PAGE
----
David Leonhardt in this morning's New York Times does a very good job of summarizing our current economic scene, so it is worth a read.
Here's an excerpt:
As is often the case after a financial crisis, this recovery is turning out to be a choppy one. Companies kept increasing pay and hours last month, for example, but did little new hiring. On Tuesday, the Conference Board reported that consumer confidence fell sharply this month.
And just as households and businesses are becoming skittish, governments are getting ready to let stimulus programs expire, the equivalent of cutting spending and raising taxes. The Senate has so far refused to pass a bill that would extend unemployment insurance or send aid to ailing state governments. Goldman Sachs economists this week described the Senate’s inaction as “an increasingly important risk to growth.”
The parallels to 1937 are not reassuring. From 1933 to 1937, the United States economy expanded more than 40 percent, even surpassing its 1929 high. But the recovery was still not durable enough to survive Roosevelt’s spending cuts and new Social Security tax. In 1938, the economy shrank 3.4 percent, and unemployment spiked.
Given this history, why would policy makers want to put on another fiscal hair shirt today?Economic Scene - Betting That Cutting Spending Won’t Derail Recovery - NYTimes.com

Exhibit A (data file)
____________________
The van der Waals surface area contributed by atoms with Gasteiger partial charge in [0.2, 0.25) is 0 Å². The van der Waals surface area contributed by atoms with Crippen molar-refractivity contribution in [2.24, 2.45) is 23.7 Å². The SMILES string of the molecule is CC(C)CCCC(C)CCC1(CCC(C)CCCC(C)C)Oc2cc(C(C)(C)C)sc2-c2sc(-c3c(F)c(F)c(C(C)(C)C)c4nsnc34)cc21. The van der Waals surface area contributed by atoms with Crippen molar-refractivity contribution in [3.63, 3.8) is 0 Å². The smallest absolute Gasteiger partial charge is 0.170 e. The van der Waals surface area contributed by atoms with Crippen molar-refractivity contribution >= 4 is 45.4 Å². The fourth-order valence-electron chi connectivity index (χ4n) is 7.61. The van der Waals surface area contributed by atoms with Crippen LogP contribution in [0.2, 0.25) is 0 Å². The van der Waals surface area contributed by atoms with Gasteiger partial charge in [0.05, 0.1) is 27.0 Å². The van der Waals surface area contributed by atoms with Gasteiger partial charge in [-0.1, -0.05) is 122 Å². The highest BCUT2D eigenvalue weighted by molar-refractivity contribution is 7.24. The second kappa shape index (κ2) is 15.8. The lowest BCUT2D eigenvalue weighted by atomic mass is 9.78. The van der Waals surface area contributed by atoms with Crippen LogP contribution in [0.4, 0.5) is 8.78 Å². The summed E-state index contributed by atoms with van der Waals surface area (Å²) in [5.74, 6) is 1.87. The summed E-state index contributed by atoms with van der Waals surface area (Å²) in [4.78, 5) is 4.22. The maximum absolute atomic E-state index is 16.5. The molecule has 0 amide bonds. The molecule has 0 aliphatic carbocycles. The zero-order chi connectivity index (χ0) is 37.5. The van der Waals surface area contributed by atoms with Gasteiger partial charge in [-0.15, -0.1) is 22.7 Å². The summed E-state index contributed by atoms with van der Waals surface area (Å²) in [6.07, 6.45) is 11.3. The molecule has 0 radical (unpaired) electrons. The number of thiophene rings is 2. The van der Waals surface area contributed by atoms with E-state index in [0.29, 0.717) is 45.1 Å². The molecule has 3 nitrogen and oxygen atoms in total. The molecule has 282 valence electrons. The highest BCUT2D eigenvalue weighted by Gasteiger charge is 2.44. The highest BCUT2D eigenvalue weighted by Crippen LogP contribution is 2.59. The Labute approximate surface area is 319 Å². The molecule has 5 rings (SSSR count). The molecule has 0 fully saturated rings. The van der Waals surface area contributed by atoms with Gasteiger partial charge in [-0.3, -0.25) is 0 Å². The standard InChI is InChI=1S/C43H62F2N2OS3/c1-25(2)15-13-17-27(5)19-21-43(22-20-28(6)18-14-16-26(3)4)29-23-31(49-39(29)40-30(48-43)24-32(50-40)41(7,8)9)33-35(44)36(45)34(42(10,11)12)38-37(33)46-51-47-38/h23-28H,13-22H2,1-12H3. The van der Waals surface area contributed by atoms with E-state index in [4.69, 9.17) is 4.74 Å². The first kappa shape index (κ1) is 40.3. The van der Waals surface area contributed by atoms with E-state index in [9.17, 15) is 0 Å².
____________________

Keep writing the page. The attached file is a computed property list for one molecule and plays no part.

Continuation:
Lest I be accused of being overly pessimistic (moi?), I should note that I attended a very interesting breakfast meeting this AM with the Ned Davis Research Group. I've always liked the Ned Davis research, since it compiles a vast amount of data and reaches its conclusions based on the numbers rather than "gut instinct".
The Ned Davis people remain bullish on stocks, believing that the emotions of the market are overlooking some pretty strong corporate earnings reports. They noted, for example,that the figures from the emerging markets remains very positive, and they don't see too many signs of their growth slowing.
However, they did note that most of their bullish stance is based on their optimism on emerging markets. If we see a slowdown in China, for example, they will need to revisit their position.
I should also mention they remain very negative on bonds (which is not a view I share, by the way).
We shall see.